Our newest contributor Deirdre Corley rates 5 NYC concert venues from a pregger perspective. Your feet and bladder will be thankful.
Preparing for your first baby after years of responsibility-free fun in New York takes more than just researching the best strollers and birthing centers. For me, it also meant cramming as much fun as humanly possible into every single remaining baby-free moment. I didn’t want my pregnancy to keep me from doing all the things I used to do (ok, it’s kept me from doing some things, like getting drunk and tying my shoes) before plunging into the world of breastfeeding and babysitters. Going to see live music has always been a big part of my social life, but concert-going can be rough when your feet are swollen and you have to pee every 30 seconds. Although I don’t think that any music venue in town was set up with the comfort of pregnant women in mind, some venues can still be pretty great places to see a show, while others should probably be avoided altogether.
I rated five New York City venues with special attention paid to four criteria: sightlines (if you have to squeeze to the front of the crowd to see the stage, you might as well just go home), bathroom access, seating availability, and strange looks, which is maybe the least crucial of the four, but no one likes feeling like the, shall we say, elephant in the room.
Music Hall of Williamsburg: In my normal life as a not-pregnant person, this is probably my favorite place in the city to see a show. Great programming, top-notch sound, excellent sightlines, and decent bar for hanging out before the show. Even super pregnant, it’s still pretty great. (I saw my last show here at 37-weeks along.) There is a large balcony with seats -- if you can get there early enough to snag one -- and lots of seating at the bar for hanging out between sets. The bathroom situation is perfectly acceptable, and if you must stand on the main floor, you can see perfectly well from just about anywhere. That means you can leave yourself room to make bathroom trips or be the first one out the door to grab a cab at the end of the night. Also, as far as I can tell, most of the people who frequent this place are far too self-absorbed to even notice a giant pregnant belly in their midst.
Glasslands: Upon walking in to Glasslands, I nearly turned right around and left. “I’ve gone too far, I’m a bad mother for even being here,” I thought to myself. This was triggered in part by the bouncer (nicely) asking me to avoid the front of the floor “because there will be a mosh pit,” and in part because I realized what a dump this place is. Then I noticed that they have a balcony, and on that balcony is a plush leather couch that no one seems interested in hanging out on at all. So, I made a little home for myself high above said mosh pit, rested on the couch between bands and had a very good time. The median age at Glasslands seems to be about 20, so they get high marks in the strange-looks department, but I’ll take what I can get. As for the bathrooms, they are gross, but plentiful.
Mercury Lounge: This is not an ideal place to see a show, but it’s fine. Its small size is both a help and a hindrance, since it’s easy to show up just as the headliner starts and get an okay view from the back of the crowd, therefore limiting your time on your feet. There are only two ladies’ room stalls, but the line isn’t usually too long. Generally it’s so crowded in here that most people won’t even be able to see you well enough to tell you’re pregnant, so I’ve never felt out of place. The biggest downside is that it’s hard to find anywhere to sit either in the performance space or at the bar.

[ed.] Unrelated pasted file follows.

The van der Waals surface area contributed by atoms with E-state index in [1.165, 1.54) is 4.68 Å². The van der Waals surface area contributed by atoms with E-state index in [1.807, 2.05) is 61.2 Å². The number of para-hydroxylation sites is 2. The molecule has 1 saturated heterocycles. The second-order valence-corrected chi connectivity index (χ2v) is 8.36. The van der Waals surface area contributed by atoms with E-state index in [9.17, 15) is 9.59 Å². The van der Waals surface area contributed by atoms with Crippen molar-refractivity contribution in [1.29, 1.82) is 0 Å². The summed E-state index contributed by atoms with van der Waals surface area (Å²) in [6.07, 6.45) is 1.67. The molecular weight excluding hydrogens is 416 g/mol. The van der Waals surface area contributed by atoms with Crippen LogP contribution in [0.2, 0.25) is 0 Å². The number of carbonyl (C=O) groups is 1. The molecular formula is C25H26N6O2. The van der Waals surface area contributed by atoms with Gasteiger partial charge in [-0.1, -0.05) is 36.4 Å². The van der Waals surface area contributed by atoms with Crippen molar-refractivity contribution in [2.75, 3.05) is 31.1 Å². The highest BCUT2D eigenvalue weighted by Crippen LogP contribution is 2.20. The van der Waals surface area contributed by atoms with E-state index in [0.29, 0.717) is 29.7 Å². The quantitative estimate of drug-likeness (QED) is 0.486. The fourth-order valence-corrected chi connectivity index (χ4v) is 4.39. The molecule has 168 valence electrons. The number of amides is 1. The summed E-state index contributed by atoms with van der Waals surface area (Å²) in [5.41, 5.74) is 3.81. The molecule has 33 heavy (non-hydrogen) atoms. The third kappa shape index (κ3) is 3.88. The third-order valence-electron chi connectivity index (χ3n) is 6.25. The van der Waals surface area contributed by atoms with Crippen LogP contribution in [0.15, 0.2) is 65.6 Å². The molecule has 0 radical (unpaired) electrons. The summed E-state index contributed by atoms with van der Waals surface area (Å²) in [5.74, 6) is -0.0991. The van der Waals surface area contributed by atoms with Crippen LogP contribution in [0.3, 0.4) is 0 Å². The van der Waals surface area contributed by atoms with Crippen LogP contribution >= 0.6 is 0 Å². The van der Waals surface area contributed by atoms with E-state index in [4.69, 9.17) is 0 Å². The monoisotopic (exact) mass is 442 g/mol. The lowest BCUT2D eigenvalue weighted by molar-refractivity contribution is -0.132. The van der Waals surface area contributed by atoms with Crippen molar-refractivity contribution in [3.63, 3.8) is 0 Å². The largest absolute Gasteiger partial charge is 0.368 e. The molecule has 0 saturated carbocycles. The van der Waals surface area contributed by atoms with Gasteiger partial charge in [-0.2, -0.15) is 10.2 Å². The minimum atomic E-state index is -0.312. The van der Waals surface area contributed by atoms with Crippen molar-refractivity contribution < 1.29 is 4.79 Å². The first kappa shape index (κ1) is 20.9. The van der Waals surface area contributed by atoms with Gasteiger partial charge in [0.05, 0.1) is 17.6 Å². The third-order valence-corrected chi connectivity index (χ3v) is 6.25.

Webster Hall: I have always considered Webster Hall something of a necessary evil. It’s not a fantastic place to see a show under any circumstances, but it’s not so terrible that you would skip seeing a band you like just because they are playing there. The sightlines are meh, but you can usually find a reasonable spot without having to try to work your way too far to the front. That said, there’s no seating at all that I’ve ever seen, and the bathroom lines tend towards the ridiculous. I didn’t get any strange looks last time I was there, but I was also at a Breeders concert, so half the people there were probably paying a babysitter that night themselves.
Roseland Ballroom: This place is a nightmare. The line for the bathroom at Roseland is what I imagine the waiting room in hell to be like: endless and full of terrible people. When you are done waiting on that line, you’d better not be hoping for a bottle of water or a soda, because the line for the bar is just as long -- and it’s cash only. The programming here is all over the place -- everyone from Crystal Castles to LL Cool J have played here in recent months -- so I can’t really rate it in the strange-looks department. I can say that it is huge, so standing in the back isn’t a great way to see the show, but squeezing through the crowd to the front isn’t really an option either, and there’s nowhere at all to sit. Oh, and it’s in midtown.
A few general tips for your viewing pleasure:
- Flat, comfortable shoes and a small, light purse are crucial.
- Stick to the back. Being in a tightly packed crowd can be uncomfortable, and possibly unsafe if the drunk person next to you starts jumping around like its Seattle in the 90s.
- If you’re like me, you’re thirsty most of the time. Bring a water bottle with you. Maybe security will give you a hard time for it, but mostly they don’t want to mess with a pregnant lady, and you’ll save some time waiting at the bar.
- Let people be nice to you. Concert-goers have brought me stools to sit on, let me cut the bathroom line and offered other measures of kindness that you can’t go in expecting, but they can certainly make your night better.